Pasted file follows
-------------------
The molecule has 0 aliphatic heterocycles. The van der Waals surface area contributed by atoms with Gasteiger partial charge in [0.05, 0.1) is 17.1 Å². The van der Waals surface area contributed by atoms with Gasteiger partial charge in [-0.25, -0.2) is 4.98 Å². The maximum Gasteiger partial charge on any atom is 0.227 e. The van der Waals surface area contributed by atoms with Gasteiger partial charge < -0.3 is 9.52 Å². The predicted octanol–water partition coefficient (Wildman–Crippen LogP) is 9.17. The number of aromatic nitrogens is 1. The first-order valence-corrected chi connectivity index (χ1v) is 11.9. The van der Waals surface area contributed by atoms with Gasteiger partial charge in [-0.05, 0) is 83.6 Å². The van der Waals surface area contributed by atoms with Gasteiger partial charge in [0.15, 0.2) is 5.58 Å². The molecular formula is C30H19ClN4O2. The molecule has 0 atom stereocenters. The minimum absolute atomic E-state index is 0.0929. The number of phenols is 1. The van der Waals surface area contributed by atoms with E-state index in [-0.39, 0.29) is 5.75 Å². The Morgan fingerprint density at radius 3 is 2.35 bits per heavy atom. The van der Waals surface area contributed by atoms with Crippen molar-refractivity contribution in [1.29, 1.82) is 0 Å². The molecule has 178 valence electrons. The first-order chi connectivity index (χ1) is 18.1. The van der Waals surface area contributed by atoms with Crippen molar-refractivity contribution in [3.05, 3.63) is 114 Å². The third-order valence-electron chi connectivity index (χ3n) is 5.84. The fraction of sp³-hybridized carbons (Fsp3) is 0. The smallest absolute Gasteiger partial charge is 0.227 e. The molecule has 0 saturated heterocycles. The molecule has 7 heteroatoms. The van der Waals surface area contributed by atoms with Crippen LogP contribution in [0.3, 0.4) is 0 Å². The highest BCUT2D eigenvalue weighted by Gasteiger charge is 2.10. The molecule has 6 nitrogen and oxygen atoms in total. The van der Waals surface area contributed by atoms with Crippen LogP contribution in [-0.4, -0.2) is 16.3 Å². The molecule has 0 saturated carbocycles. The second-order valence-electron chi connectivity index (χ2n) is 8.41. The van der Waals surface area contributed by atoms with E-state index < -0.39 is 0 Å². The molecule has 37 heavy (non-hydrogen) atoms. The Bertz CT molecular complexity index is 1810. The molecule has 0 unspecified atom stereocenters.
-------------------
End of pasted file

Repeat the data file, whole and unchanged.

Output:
The molecule has 0 aliphatic heterocycles. The van der Waals surface area contributed by atoms with Gasteiger partial charge in [0.05, 0.1) is 17.1 Å². The van der Waals surface area contributed by atoms with Gasteiger partial charge in [-0.25, -0.2) is 4.98 Å². The maximum Gasteiger partial charge on any atom is 0.227 e. The van der Waals surface area contributed by atoms with Gasteiger partial charge < -0.3 is 9.52 Å². The predicted octanol–water partition coefficient (Wildman–Crippen LogP) is 9.17. The number of aromatic nitrogens is 1. The first-order valence-corrected chi connectivity index (χ1v) is 11.9. The van der Waals surface area contributed by atoms with Gasteiger partial charge in [-0.05, 0) is 83.6 Å². The van der Waals surface area contributed by atoms with Gasteiger partial charge in [0.15, 0.2) is 5.58 Å². The molecular formula is C30H19ClN4O2. The molecule has 0 atom stereocenters. The minimum absolute atomic E-state index is 0.0929. The number of phenols is 1. The van der Waals surface area contributed by atoms with E-state index in [-0.39, 0.29) is 5.75 Å². The Morgan fingerprint density at radius 3 is 2.35 bits per heavy atom. The van der Waals surface area contributed by atoms with Crippen molar-refractivity contribution in [1.29, 1.82) is 0 Å². The molecule has 178 valence electrons. The first-order chi connectivity index (χ1) is 18.1. The van der Waals surface area contributed by atoms with Crippen molar-refractivity contribution in [3.05, 3.63) is 114 Å². The third-order valence-electron chi connectivity index (χ3n) is 5.84. The fraction of sp³-hybridized carbons (Fsp3) is 0. The smallest absolute Gasteiger partial charge is 0.227 e. The molecule has 0 saturated heterocycles. The molecule has 7 heteroatoms. The van der Waals surface area contributed by atoms with Crippen LogP contribution in [0.3, 0.4) is 0 Å². The highest BCUT2D eigenvalue weighted by Gasteiger charge is 2.10. The molecule has 6 nitrogen and oxygen atoms in total. The van der Waals surface area contributed by atoms with Crippen LogP contribution in [-0.4, -0.2) is 16.3 Å². The molecule has 0 saturated carbocycles. The second-order valence-electron chi connectivity index (χ2n) is 8.41. The van der Waals surface area contributed by atoms with E-state index < -0.39 is 0 Å². The molecule has 37 heavy (non-hydrogen) atoms. The Bertz CT molecular complexity index is 1810. The molecule has 0 unspecified atom stereocenters.